Refreshed by this support, we rolled. The speed went right up to 22+ and cruised up Route 6A at steady speed. As traffic gummed up in both directions we found Andrew Maker, who lives in Barnstable, on the road ready to take some pulls. Then we suffered yet another tire problem; the group rolled and Jaymz and Bart Lipinski stopped with Serpa hanging back to assist the pursuit. We stayed in Barnstable for a few minutes. They surged back to the group and we rolled to the head of the rail trail, took bottles, and then hit out for the final push. In the cool canopy of the path we cruised through wetlands and forests as if we were on a Tuesday night commute, full of chatter and cheer with no indication we had 230 miles in our legs. The Millers had set up a mini stop for us with John’s wife, Michelle Mosher, joining. We rolled.
At the end of the path Carlson had some more bottles. There we encountered Billy Starr, founder of the Pan Mass Challenge, having just completed his own ride to celebrate the PMC “Re-imagined,” who gave us his compliments. The PMC is an important charity ride that gets thousands of beginners into cycling.
Upon reaching Route 6 the group surged and lightning struck in my right leg again. I waved Eric by but he insisted on sticking with me. After taking a banana and some water, I found my legs again in about two minutes. Then I dropped in behind Eric’s car. Sticking to the bumper he drew me up to about 28 mph and closed in on the leaders. I drew close and jumped across the final gap; but just as I drew up to the back, the group fractured and shed two riders, whom I passed, but was unable to go with the new surge. Fortunately the group shut down the pace for a left turn.
We re-gathered and rolled some dune roads with spectacular descents and punchy climbs. I took a few nudges again from Accaputo. After a brief return to Route 6 we then turned left towards P-town with a stiff tailwind and roared towards the town line at 26+ mph, gleeful to find such speed after 245 miles. The junior took the town line but this Corps of Discovery rolled into Commercial Street’s bounty of humanity, not one of which understood the full depth of our journey. We simply glowed as we reached Town Hall, the marker of any cycling record, at 8 p.m. well before the sun set in the west, from where we had ridden, over Cape Cod Bay
Thanks to these amazing volunteers and sterling riders, we had not only managed to survive this ride but also posted an average speed of 19+ mph.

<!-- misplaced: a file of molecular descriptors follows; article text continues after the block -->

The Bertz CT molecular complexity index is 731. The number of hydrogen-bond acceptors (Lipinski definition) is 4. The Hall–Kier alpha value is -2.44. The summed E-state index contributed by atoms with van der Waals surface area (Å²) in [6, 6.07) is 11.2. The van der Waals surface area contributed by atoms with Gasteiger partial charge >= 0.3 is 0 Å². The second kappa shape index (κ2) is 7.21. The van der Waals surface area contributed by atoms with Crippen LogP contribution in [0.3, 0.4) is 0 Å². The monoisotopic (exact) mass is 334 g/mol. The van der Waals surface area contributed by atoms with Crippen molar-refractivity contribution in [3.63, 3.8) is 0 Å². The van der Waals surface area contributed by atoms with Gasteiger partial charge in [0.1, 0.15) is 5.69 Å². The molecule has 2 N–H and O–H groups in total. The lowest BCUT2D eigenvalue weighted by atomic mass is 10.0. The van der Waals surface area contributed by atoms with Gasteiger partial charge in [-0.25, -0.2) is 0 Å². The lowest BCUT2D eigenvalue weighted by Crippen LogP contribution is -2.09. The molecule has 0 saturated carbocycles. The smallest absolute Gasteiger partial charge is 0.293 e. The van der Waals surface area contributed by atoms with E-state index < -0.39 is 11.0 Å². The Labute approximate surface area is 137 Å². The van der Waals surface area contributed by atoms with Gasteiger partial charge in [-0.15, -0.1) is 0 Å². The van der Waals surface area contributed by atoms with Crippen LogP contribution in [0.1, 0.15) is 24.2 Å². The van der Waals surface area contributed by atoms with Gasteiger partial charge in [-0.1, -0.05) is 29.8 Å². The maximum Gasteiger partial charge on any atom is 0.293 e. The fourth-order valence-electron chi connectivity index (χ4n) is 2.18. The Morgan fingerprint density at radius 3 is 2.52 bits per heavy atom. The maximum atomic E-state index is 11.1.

Thanks for reading. And special thanks to these fantastic humans:
The financial support proved phenomenal. Team Wyatt and the Domestiques have drawn support from our racing buddies, our hometown high school friends, our logistics partners, our family members and even Team Ineos pro and Kona legend Cam Wurf. A full roster of donors is on the Team Wyatt page. The donations ranged from $5 to $1,000. Donations are still coming in and dearly appreciated. To see who gave or make a donation yourself, click here.
Others gave in ways hard to measure but so critical to the success of the foolish endeavor. The boots on the ground included: Pat McIntyre, Mary Ellen McIntyre, Michelle Mosher, John Mosher, Bill Braun, Pam Miller and Chris Miller provided superb support.
The rolling expertise made us feel like we were in a Tour de France breakaway. The drivers included Eric Carlson, Leah Carlson, Shaun Weigand and Alissa Weigand.
The ROUTE DEVELOPERS
Thanks to these guides we had amazing local knowledge for our routes: Shaun Weigand, Sean Condon, Mark Gunsalus, Steve Segenchuck, John Rohland, Bart Lipinski and Andrew Maker.
In order of appearance: Bart Lipinski, Massimiliano Accaputo, Chris Brits, Michael Sherpa, Caitlin Braun, Paul Curley, Chris DeHahn, Jaymz Lipinski, Patrick McIntyre, David Fitzgibbons and Andrew Maker.
The MEDIA TEAM
Without turning a pedal three folks collaborated to push out the news of this event, both informational and inspirational. Our gratitude goes to Leah Carlson, Ben Giust and Eddie Medina.
I derived considerable inspiration for this endeavor from a number of people. Those include: Ted King, John Rohland, Lori Cooke, Dan Manning and Michael Serpa. But central to this all were Robby Ketchell, Marya Ketchell and most of all Wyatt Ketchell, the toughest two year old we know, and who has so much to teach us all.
Long time fan of Richard, and I am not surprised to see him put himself out there for charity.
Decades ago, I was treasurer of NEMBA, a local mtb advocacy group and Richard was running The Ride, a local bike advocacy magazine. Every once in awhile, I would get a check from The Ride for some oddball amount and have no idea the origin of said check. What happened was that The Ride was at some event – mtb race, cross race, mtb festival, whatever – and he would organize some type of fundraising effort for bike advocacy. This may have involved a pancake breakfast, a raffle, or – well, I really don’t know. All I know is that I got a check from a guy selflessly working his butt off for bike advocacy. And he’s still doing it.
Thanks Richard, that’s a fantastic story.